For example, a person could attempt to add a spouse (who was not previously covered) onto his or her insurance plan, but only to discover that their marriage was not legal, and cannot be added on to the policy. While they are wrestling with paperwork and arranging another ceremony that is legal, the spouse that was not covered is in an accident, all of which is not covered by any insurance.
Check with the local courts for the exact laws for the area. A marriage license, blood test, witnesses, and a licensed officiant may be required (among other things). For example, in Ohio, a marriage license must be obtained by the bride and groom in person at least three days prior to the ceremony. This license is valid for only 30 days. A blood test is no longer necessary.
However, if not a judge, mayor, or other public figure deemed eligible to perform such ceremonies, the officiant must be licensed by the State of Ohio. To obtain a license, the officiant must mail in $10 with an application and a photocopy of the ordination certificate.
While any person can officiate a handfasting, whether or not the ceremony that person performs is legally recognized depends on each state, province, or country. The area that you live in will have its own laws on who can officiate marriages and have them recognized by the government.
Some places require a license, some say that anyone ordained by their religious body can perform weddings, and others require a letter of good standing from the ordaining organization. In Washington D.C., a license must be obtained, and if you are not from the District, a person that is currently licensed in the city must go with you to vouch for you.
There is more information on various state and region laws here, but keep in mind that you will still want to verify with the local courts: http://www.themonastery.org/?destination=ulcLibraryMarriageLaws
To find someone to officiate your handfasting: http://www.witchvox.com/vn/vn_index/xclergy.html
Now, where can you get ordained? Ordination can occur through any religious body. Ordination "is the process in which clergy, monks or nuns are set apart and authorized by their religious denomination or non denominational seminary to perform religious rituals and ceremonies or otherwise to minister in a clerical capacity." It typically occurs when a student has completed a certain level of study, or certain requirements within a religious group, and thus the requirements vary from group to group.
While eclectic Wicca teaches that self-initiation is permissible, thus indicating that this person is a priest or priestess of Wicca, this person is still not ordained.
In the U.S., most people have heard of the Universal Life Church, and its free online ordinations. I typically do not talk about it, because I do not believe that every person should go online and sign up for ordination, though it is possible. While there are laws on the legality of weddings, and the requirements to perform legal marriages, there are no laws on which religious bodies can perform ordinations.
If Wicca is a recognized religion, and a religious body deems a person capable of performing such ceremonies, then that person is ordained. But I would rather not mail in an ordination certificate from my Wiccan coven to the state of Ohio. Yes, I would rather mail in my ULC certificate for which I paid $4.95. It also gives solitaries the ability to apply for licenses if required and legally perform marriage ceremonies.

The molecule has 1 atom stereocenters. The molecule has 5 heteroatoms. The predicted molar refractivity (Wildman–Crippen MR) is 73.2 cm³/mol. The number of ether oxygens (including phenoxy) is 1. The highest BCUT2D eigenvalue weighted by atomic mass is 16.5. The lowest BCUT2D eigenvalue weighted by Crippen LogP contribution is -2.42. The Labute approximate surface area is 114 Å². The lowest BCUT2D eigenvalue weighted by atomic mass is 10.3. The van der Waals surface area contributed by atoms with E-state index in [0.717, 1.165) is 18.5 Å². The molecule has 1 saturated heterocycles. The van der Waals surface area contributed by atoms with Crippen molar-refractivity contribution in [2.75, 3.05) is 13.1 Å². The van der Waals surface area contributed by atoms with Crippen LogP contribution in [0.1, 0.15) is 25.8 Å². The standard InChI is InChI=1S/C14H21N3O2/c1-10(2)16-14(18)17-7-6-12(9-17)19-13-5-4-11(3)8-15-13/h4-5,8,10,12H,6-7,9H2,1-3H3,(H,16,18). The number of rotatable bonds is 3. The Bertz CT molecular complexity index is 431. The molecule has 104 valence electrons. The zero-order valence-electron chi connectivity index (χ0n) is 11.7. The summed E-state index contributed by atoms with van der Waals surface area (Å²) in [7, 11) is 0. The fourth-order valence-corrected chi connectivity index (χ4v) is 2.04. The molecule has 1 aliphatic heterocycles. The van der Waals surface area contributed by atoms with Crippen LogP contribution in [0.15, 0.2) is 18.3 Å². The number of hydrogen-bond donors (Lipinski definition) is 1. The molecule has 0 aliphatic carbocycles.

There is information on the ULC website as to which states accept and do not accept ULC ordinations, as well as which countries outside of the U.S. do accept them. Many people consider it a joke that people's pets can be ordained through ULC. Of course, I feel that those people make it a joke, for it serves its purpose.
To check the Universal Life Church: http://www.ulc.org
In some situations, you may be asked to write the ceremony, or give input as to some of the elements. You must be familiar with the elements of a handfasting, as well as how to write and perform rituals. You should at least have a basic handfasting ritual that can be adapted if need be (somewhere stuffed in your pointed hat). If they wish to write their own, this basic ritual can also be given to the couple as a guideline.
You may be asked to counsel the couple, or be put in a situation where the couple needs advice. It is not uncommon for either the bride or groom to get cold feet, to ask questions about commitment, or have questions about the ceremony itself. It is part of the clergy role to act as a mentor and guide.
Be prepared to answer these sorts of questions, should they come up. However, if there are major differences that need to be reconciled, you may want to refer the couple to a professional that can help them sort issues out.
You also have the right to advise the couple address these issues before the ceremony, and even refuse to perform the ceremony should you feel it necessary.
While officiating a ceremony, you have the option of charging for services. Some people feel that it is unethical to charge for such services, but it is a service nonetheless. Some areas have laws establishing a maximum amount that can be charged for ministerial services.
Some of these laws are vague and say, for example, that no more than $15 dollars can be charged for the service of a minister. This type of wording does not say how much work is worth $15. Writing a ritual could be one set of services, performing the ceremony another set of services, etc. Check your local laws for specific information. When I officiate handfastings, I do not charge for my services, but have usually asked that my travel costs be covered.
Handfasted and Heartjoined by Lady Rhea
Handfasting and Wedding Rituals by Raven Kaldera and Tannin Schwartzstein
A Romantic Guide to Handfasting by Anna Franklin
Handfasting and Wedding Rituals by Raven Kaldera and Tannin Schwartzstein